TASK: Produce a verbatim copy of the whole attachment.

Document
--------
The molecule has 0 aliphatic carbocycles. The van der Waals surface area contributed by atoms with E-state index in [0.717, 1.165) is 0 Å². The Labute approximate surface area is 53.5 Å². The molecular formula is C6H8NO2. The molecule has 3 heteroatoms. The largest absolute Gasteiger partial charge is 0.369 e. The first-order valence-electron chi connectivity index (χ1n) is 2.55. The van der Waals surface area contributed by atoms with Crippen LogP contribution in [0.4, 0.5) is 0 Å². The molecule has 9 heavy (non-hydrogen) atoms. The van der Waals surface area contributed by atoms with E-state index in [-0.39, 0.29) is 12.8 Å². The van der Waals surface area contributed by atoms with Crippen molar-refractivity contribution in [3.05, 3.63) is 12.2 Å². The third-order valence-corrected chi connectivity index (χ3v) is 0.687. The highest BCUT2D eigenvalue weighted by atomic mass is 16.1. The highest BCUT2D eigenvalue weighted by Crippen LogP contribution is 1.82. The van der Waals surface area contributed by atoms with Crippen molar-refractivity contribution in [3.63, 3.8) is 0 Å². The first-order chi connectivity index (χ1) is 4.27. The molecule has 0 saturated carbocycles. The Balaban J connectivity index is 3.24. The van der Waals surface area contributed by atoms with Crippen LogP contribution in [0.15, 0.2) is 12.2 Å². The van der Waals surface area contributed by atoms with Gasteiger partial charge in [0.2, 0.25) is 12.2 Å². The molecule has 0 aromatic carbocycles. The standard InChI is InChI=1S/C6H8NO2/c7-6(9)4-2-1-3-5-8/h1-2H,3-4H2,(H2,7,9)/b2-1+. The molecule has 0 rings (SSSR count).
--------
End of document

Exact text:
The molecule has 0 aliphatic carbocycles. The van der Waals surface area contributed by atoms with E-state index in [0.717, 1.165) is 0 Å². The Labute approximate surface area is 53.5 Å². The molecular formula is C6H8NO2. The molecule has 3 heteroatoms. The largest absolute Gasteiger partial charge is 0.369 e. The first-order valence-electron chi connectivity index (χ1n) is 2.55. The van der Waals surface area contributed by atoms with Crippen LogP contribution in [0.4, 0.5) is 0 Å². The molecule has 9 heavy (non-hydrogen) atoms. The van der Waals surface area contributed by atoms with E-state index in [-0.39, 0.29) is 12.8 Å². The van der Waals surface area contributed by atoms with Crippen molar-refractivity contribution in [3.05, 3.63) is 12.2 Å². The third-order valence-corrected chi connectivity index (χ3v) is 0.687. The highest BCUT2D eigenvalue weighted by atomic mass is 16.1. The highest BCUT2D eigenvalue weighted by Crippen LogP contribution is 1.82. The van der Waals surface area contributed by atoms with Crippen molar-refractivity contribution in [3.63, 3.8) is 0 Å². The first-order chi connectivity index (χ1) is 4.27. The molecule has 0 saturated carbocycles. The Balaban J connectivity index is 3.24. The van der Waals surface area contributed by atoms with Crippen LogP contribution in [0.15, 0.2) is 12.2 Å². The van der Waals surface area contributed by atoms with Gasteiger partial charge in [0.2, 0.25) is 12.2 Å². The molecule has 0 aromatic carbocycles. The standard InChI is InChI=1S/C6H8NO2/c7-6(9)4-2-1-3-5-8/h1-2H,3-4H2,(H2,7,9)/b2-1+. The molecule has 0 rings (SSSR count).